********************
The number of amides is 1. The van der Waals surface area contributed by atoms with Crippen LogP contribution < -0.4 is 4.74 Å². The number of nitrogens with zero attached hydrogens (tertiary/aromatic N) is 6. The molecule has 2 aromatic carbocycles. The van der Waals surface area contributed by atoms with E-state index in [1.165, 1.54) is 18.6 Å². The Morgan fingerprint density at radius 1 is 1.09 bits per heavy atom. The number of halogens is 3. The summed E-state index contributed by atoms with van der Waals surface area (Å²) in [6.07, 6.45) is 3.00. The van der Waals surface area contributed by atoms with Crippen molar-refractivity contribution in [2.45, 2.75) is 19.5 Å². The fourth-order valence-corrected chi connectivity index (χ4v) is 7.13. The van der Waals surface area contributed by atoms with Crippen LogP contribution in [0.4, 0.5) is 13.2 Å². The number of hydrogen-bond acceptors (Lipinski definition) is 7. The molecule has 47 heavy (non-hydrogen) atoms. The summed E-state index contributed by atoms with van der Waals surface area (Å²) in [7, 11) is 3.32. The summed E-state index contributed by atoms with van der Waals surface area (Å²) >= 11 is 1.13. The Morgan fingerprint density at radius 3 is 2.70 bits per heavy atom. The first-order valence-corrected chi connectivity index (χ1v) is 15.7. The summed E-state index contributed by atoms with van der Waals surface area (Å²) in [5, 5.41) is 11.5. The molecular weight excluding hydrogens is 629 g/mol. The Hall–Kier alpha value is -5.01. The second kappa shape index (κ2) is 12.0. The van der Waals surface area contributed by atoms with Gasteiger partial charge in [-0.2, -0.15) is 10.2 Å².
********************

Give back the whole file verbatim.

The number of amides is 1. The van der Waals surface area contributed by atoms with Crippen LogP contribution < -0.4 is 4.74 Å². The number of nitrogens with zero attached hydrogens (tertiary/aromatic N) is 6. The molecule has 2 aromatic carbocycles. The van der Waals surface area contributed by atoms with E-state index in [1.165, 1.54) is 18.6 Å². The Morgan fingerprint density at radius 1 is 1.09 bits per heavy atom. The number of halogens is 3. The summed E-state index contributed by atoms with van der Waals surface area (Å²) in [6.07, 6.45) is 3.00. The van der Waals surface area contributed by atoms with Crippen molar-refractivity contribution in [2.45, 2.75) is 19.5 Å². The fourth-order valence-corrected chi connectivity index (χ4v) is 7.13. The van der Waals surface area contributed by atoms with Crippen LogP contribution in [0.4, 0.5) is 13.2 Å². The number of hydrogen-bond acceptors (Lipinski definition) is 7. The molecule has 47 heavy (non-hydrogen) atoms. The summed E-state index contributed by atoms with van der Waals surface area (Å²) in [7, 11) is 3.32. The summed E-state index contributed by atoms with van der Waals surface area (Å²) >= 11 is 1.13. The Morgan fingerprint density at radius 3 is 2.70 bits per heavy atom. The first-order valence-corrected chi connectivity index (χ1v) is 15.7. The summed E-state index contributed by atoms with van der Waals surface area (Å²) in [5, 5.41) is 11.5. The molecular weight excluding hydrogens is 629 g/mol. The Hall–Kier alpha value is -5.01. The second kappa shape index (κ2) is 12.0. The van der Waals surface area contributed by atoms with Gasteiger partial charge in [-0.2, -0.15) is 10.2 Å².